Timberlake Wertenbaker’s Our Country’s Good has reached ‘classic’ status just thirty years after its publication – and with good reason. Following the lives of criminals and officers as they colonise an area of coastal Australia, a process based on real-life events, the play speaks profoundly about human compassion in the most horrific conditions, whilst also commenting on the ‘nature vs. nurture’ argument and the importance of theatre and its place in rehabilitation. Helena Jacques-Morten chose to wave goodbye to the St Andrews theatre scene with her own interpretation of this beautiful story and provided us with an enjoyable, though not flawless, evening of theatre.
There were three especially stand-out actors who truly elevated the show. Jen Grace played Lieutenant Will Dawes well, but it was her performance as Liz Morden in which she shone: appearing indifferent at first, but occasionally allowing the audience glimpses of vulnerability, her monologue at the beginning of Act Two was phenomenal. Robert Sideway, the convict convinced he belongs on the stage, was played by Louis Catliff with brilliant eccentricity, creating a loveable and hilarious character. But Benjamin Davies stole the show as Lieutenant Ralph Clark, capturing with ease the character’s investment in the play whilst maintaining an awkward inability to control his actors. Everything from his physicality, to his intonation, to his relationship with the other characters, was executed perfectly, and our sympathies were with him throughout the play.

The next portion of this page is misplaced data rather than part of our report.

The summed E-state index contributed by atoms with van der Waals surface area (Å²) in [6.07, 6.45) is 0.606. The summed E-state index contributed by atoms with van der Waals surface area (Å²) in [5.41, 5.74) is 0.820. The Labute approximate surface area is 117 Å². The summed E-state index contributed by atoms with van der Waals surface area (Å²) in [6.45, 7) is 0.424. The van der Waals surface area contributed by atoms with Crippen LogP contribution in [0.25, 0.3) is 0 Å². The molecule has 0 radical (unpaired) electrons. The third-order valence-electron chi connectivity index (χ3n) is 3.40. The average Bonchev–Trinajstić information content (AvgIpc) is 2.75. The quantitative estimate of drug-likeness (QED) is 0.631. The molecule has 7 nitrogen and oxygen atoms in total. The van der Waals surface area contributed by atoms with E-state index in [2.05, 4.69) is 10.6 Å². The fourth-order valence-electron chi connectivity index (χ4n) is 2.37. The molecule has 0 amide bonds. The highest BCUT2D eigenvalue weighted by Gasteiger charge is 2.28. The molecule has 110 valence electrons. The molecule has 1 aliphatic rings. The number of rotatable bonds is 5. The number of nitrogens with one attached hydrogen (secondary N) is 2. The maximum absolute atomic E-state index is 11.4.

Minimal direction sometimes works in the theatre. It can often maintain a certain rawness and naturalism, and force its actors to put themselves in the shoes of their respective characters. However, in other instances it isn’t quite as effective. For this particular play, there were several moments when lack of direction showed itself to be problematic; most notably, in the larger scenes where almost the entire cast was on stage, it often happened that the person speaking could not be seen due to chaotic movement of the other actors. For the most part this chaos succeeded – ad-libbing was used appropriately and humorously, and the radically different personalities and interests of the characters, displayed primarily through over-lapped delivery of lines and a range in speaking volume, created ironies and paradoxes which added life and vigour to the play as a whole.
Jacques-Morten and her tech team chose to use no music for the duration of the production which, almost always, added an eeriness and a ‘political’ tone to the play. The only time I felt its absence negatively affected the play was during the conflicted monologue between Harry Brewer (Andrew Chalmers) and his inner demon, Handy Baker, for whose hanging Brewer is plagued with guilt. Chalmers’ acting was, without doubt, strong enough to create an incredible moment out of this, but little was done in the way of lighting, set and sound so the scene didn’t reach its potential.
Overall, the show was a success and Jacques-Morten should be proud. There were a few moments which weren’t executed properly, but the quality of the acting was high, the set and tech choices were effective, and the performance did justice to this brilliant script.